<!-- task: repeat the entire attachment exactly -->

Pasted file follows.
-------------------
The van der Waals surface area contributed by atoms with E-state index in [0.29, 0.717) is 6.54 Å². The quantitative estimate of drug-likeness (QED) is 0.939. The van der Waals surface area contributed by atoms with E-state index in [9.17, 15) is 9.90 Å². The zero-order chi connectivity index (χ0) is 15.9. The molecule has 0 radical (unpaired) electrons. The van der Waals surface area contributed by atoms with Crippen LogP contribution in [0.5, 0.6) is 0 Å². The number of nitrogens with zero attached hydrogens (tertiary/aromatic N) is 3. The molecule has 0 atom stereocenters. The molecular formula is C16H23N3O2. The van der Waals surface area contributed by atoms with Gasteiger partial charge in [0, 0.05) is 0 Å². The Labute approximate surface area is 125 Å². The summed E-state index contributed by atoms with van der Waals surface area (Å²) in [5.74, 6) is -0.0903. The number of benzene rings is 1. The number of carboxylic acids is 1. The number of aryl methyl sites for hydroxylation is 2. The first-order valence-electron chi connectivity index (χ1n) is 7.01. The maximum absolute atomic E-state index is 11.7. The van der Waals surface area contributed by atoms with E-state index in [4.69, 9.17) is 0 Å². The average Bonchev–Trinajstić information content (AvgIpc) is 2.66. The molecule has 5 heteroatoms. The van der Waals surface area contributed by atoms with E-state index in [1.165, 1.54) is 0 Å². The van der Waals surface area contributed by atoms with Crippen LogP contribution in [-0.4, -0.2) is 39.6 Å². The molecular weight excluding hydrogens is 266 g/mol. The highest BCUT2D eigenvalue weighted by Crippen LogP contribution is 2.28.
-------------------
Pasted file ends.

The van der Waals surface area contributed by atoms with E-state index in [0.29, 0.717) is 6.54 Å². The quantitative estimate of drug-likeness (QED) is 0.939. The van der Waals surface area contributed by atoms with E-state index in [9.17, 15) is 9.90 Å². The zero-order chi connectivity index (χ0) is 15.9. The molecule has 0 radical (unpaired) electrons. The van der Waals surface area contributed by atoms with Crippen LogP contribution in [0.5, 0.6) is 0 Å². The number of nitrogens with zero attached hydrogens (tertiary/aromatic N) is 3. The molecule has 0 atom stereocenters. The molecular formula is C16H23N3O2. The van der Waals surface area contributed by atoms with Gasteiger partial charge in [0, 0.05) is 0 Å². The Labute approximate surface area is 125 Å². The summed E-state index contributed by atoms with van der Waals surface area (Å²) in [5.74, 6) is -0.0903. The number of benzene rings is 1. The number of carboxylic acids is 1. The number of aryl methyl sites for hydroxylation is 2. The first-order valence-electron chi connectivity index (χ1n) is 7.01. The maximum absolute atomic E-state index is 11.7. The van der Waals surface area contributed by atoms with E-state index in [4.69, 9.17) is 0 Å². The average Bonchev–Trinajstić information content (AvgIpc) is 2.66. The molecule has 5 heteroatoms. The van der Waals surface area contributed by atoms with E-state index in [1.165, 1.54) is 0 Å². The van der Waals surface area contributed by atoms with Crippen LogP contribution in [-0.4, -0.2) is 39.6 Å². The molecular weight excluding hydrogens is 266 g/mol. The highest BCUT2D eigenvalue weighted by Crippen LogP contribution is 2.28.